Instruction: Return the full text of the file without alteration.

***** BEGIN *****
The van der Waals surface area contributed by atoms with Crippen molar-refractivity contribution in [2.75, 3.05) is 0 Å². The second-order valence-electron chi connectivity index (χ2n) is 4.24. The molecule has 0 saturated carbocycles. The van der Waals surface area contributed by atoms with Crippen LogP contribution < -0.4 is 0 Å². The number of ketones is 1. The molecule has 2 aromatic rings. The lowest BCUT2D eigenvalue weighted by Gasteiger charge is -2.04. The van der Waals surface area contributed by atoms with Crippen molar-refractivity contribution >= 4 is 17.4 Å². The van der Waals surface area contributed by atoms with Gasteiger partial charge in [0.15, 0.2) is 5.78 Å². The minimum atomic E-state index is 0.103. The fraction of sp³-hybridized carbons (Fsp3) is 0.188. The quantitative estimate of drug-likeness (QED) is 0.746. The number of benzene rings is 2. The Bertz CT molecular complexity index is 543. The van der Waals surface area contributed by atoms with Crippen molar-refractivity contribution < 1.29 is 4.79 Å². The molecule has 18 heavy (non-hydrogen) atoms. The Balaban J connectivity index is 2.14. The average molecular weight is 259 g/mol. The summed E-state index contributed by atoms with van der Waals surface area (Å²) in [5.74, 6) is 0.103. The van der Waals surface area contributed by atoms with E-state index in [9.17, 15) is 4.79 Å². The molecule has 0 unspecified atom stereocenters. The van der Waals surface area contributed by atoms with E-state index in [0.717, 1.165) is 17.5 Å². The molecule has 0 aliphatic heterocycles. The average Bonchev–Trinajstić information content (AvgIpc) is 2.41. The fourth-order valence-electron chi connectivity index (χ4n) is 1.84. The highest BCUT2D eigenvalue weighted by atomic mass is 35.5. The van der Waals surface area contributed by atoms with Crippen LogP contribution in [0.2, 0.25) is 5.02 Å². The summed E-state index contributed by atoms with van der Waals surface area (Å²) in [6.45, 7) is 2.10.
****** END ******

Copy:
The van der Waals surface area contributed by atoms with Crippen molar-refractivity contribution in [2.75, 3.05) is 0 Å². The second-order valence-electron chi connectivity index (χ2n) is 4.24. The molecule has 0 saturated carbocycles. The van der Waals surface area contributed by atoms with Crippen LogP contribution < -0.4 is 0 Å². The number of ketones is 1. The molecule has 2 aromatic rings. The lowest BCUT2D eigenvalue weighted by Gasteiger charge is -2.04. The van der Waals surface area contributed by atoms with Crippen molar-refractivity contribution >= 4 is 17.4 Å². The van der Waals surface area contributed by atoms with Gasteiger partial charge in [0.15, 0.2) is 5.78 Å². The minimum atomic E-state index is 0.103. The fraction of sp³-hybridized carbons (Fsp3) is 0.188. The quantitative estimate of drug-likeness (QED) is 0.746. The number of benzene rings is 2. The Bertz CT molecular complexity index is 543. The van der Waals surface area contributed by atoms with Crippen molar-refractivity contribution < 1.29 is 4.79 Å². The molecule has 18 heavy (non-hydrogen) atoms. The Balaban J connectivity index is 2.14. The average molecular weight is 259 g/mol. The summed E-state index contributed by atoms with van der Waals surface area (Å²) in [5.74, 6) is 0.103. The van der Waals surface area contributed by atoms with E-state index in [9.17, 15) is 4.79 Å². The molecule has 0 unspecified atom stereocenters. The van der Waals surface area contributed by atoms with E-state index in [0.717, 1.165) is 17.5 Å². The molecule has 0 aliphatic heterocycles. The average Bonchev–Trinajstić information content (AvgIpc) is 2.41. The fourth-order valence-electron chi connectivity index (χ4n) is 1.84. The highest BCUT2D eigenvalue weighted by atomic mass is 35.5. The van der Waals surface area contributed by atoms with Crippen LogP contribution in [0.2, 0.25) is 5.02 Å². The summed E-state index contributed by atoms with van der Waals surface area (Å²) in [6.45, 7) is 2.10.